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The Future of Presenting Is in 3D

Author: Yulia Barnakova

Nov 27, 2021

Author: <a href="" target="_self">Yulia Barnakova</a>

Author: Yulia Barnakova

Nov 27, 2021

The Future of Presenting Is in 3D

On November 12, Guild member and Presentation Futurist Yulia Barnakova led a group of us on a journey through a 3D presentation space called FrameVR. We didn’t need to install special software or use a VR headset for this experience. Yulia logged into the FrameVR website, created an event space for our gathering, and then sent us a custom url.

I enjoyed this virtual Guild Gathering so much that I wanted to learn more about 3D meeting and presentation spaces. After the event, I sent Yulia questions about her 3D presenting passion. Her responses below made me more excited to experience what the future of these platforms hold for presenters.


Why did you choose to highlight a 3D/VR platform for our Guild Gathering?

The future is 3D. It’s the way we naturally process the world, and technology is making it easier to communicate and collaborate that way too. Therefore, it’s critical to learn to think and design in a 3D-first way when making your experiences and presentations.

Why use a 3D/VR platform instead of more traditional conferencing tools like Zoom, Teams, or WebEx?

Although still in early stages, 3D platforms are important to have in your audience engagement toolkit. One thing we hear a lot from our enterprise clients is that they’d love to get more immersed, more connected during their meetings—and recapture a lot of the serendipity and “water cooler” style run-ins from in-person meetings. On 3D platforms, the audience enters the space as free-roaming avatars and can choose to speak to anyone at any time whom they encounter. This style of virtual networking is very challenging on Zoom or Teams—and 3D/VR platforms offer a chance to recapture some of that magic of “real” reality—and sometimes even enhance it.

Here are a sampling of use cases:

Gallery/Exhibition/Portfolio: “Hang” your photos/images/videos on the walls (or on the floor and ceiling!) and arrange your 3D models around the room. Forward potential clients your FrameVR url (you can even put it through Bitly to track the clicks) so they can “walk through” your portfolio. In addition, you can add hyperlinks to any of the works shown in your virtual room.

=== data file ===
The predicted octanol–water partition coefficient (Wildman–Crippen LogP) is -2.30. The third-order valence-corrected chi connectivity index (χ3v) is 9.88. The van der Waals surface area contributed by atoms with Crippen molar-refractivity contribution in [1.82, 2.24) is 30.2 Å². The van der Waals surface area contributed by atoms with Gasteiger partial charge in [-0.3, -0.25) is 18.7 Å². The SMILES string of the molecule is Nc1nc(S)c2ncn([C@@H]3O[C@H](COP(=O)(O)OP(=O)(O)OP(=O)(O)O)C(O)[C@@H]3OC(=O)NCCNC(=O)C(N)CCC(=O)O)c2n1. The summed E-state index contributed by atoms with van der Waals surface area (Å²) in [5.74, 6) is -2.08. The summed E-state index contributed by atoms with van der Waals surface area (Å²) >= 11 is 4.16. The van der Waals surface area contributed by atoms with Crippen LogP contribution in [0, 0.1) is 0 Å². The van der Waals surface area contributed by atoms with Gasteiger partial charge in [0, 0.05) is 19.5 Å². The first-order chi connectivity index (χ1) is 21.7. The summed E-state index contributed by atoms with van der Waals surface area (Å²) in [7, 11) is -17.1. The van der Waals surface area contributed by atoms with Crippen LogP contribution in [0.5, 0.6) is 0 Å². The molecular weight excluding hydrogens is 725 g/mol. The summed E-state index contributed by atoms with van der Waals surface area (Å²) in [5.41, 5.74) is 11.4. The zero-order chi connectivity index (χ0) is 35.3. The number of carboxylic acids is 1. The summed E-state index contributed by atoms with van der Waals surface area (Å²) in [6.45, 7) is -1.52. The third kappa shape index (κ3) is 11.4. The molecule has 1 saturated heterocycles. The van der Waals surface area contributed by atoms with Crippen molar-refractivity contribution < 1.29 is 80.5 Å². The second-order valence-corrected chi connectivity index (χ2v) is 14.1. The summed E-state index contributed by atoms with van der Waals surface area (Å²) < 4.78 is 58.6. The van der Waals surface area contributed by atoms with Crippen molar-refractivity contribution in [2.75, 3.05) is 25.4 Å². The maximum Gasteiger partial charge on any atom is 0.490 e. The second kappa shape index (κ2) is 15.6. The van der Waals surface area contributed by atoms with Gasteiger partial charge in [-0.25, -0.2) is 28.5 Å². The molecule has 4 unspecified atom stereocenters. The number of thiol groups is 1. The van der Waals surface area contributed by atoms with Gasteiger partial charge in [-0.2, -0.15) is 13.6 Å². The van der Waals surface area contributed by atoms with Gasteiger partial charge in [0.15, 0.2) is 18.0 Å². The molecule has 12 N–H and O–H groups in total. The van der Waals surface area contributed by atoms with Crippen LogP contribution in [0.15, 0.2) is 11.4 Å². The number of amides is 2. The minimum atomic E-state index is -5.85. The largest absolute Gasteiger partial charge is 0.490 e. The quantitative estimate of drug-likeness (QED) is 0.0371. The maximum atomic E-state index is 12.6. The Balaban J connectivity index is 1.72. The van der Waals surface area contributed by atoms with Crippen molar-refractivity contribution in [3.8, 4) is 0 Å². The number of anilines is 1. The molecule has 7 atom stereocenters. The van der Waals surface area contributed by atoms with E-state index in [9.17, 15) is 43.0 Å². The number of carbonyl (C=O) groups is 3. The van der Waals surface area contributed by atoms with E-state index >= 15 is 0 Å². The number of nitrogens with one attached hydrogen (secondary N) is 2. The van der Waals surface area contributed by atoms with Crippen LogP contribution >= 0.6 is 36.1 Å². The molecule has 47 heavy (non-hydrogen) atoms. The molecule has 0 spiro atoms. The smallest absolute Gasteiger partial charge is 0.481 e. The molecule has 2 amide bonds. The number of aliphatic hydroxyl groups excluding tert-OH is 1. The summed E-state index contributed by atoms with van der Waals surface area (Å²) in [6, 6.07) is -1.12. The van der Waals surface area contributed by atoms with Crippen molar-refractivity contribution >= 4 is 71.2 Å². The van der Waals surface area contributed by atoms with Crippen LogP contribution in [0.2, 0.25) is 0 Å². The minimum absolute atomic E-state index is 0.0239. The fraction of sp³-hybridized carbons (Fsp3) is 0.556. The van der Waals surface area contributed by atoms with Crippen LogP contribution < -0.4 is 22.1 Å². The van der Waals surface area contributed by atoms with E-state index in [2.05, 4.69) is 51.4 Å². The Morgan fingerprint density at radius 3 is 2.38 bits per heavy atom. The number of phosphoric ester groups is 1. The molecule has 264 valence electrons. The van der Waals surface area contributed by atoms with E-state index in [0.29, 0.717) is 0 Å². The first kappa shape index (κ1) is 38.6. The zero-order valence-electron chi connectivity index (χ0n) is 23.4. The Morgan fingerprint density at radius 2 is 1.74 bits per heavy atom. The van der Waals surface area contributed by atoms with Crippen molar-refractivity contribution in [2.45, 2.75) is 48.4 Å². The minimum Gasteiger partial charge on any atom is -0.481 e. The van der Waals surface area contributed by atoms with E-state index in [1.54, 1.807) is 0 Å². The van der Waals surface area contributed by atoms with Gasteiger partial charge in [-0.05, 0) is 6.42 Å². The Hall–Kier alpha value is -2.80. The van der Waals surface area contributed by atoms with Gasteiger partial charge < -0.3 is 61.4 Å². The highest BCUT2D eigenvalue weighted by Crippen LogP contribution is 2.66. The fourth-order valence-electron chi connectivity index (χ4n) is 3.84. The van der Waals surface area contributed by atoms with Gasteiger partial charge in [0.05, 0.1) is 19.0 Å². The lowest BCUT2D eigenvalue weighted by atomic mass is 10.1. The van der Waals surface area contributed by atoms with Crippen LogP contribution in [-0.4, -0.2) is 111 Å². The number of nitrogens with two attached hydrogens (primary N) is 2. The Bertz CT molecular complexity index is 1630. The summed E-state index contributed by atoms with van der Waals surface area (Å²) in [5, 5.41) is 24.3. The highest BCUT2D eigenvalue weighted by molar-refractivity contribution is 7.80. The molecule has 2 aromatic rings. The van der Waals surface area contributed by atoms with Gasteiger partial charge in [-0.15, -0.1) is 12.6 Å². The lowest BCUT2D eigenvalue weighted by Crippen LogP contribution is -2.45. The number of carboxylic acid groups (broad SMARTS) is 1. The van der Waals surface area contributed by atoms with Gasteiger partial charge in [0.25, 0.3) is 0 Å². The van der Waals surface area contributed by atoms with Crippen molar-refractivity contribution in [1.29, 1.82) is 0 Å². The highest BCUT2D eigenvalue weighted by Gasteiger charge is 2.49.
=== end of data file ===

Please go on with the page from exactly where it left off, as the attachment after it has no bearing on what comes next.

Meeting: This is an excellent place to hold a creative networking event or all-hands meeting (though I’d suggest starting with a small group to get a feel for the space first). A great way to grab attention is to put the attendees’ pictures/videos around the room. If you have 3D models that can be placed into the space, use them too. You want the audience/attendees to be delighted and feel a sense of awe, magic, and wonder when they walk into the virtual room.

Conference: Earlier this year, I delivered a conference presentation with Educators in VR in FrameVR (on the topic of using PowerPoint creatively with VR). I took them through several “worlds” on FrameVR and discussed the creative possibilities when designing the space to suit their needs.

Gamified Experience: It’s fun to play games in a virtual space like FrameVR. I like to create scavenger hunts by hiding objects around the virtual room. You can get UBER creative with this! In fact, I’m talking to the events team at the Guild about scheduling a virtual scavenger hunt for members next year.

Why did you choose FrameVR in particular over other platforms?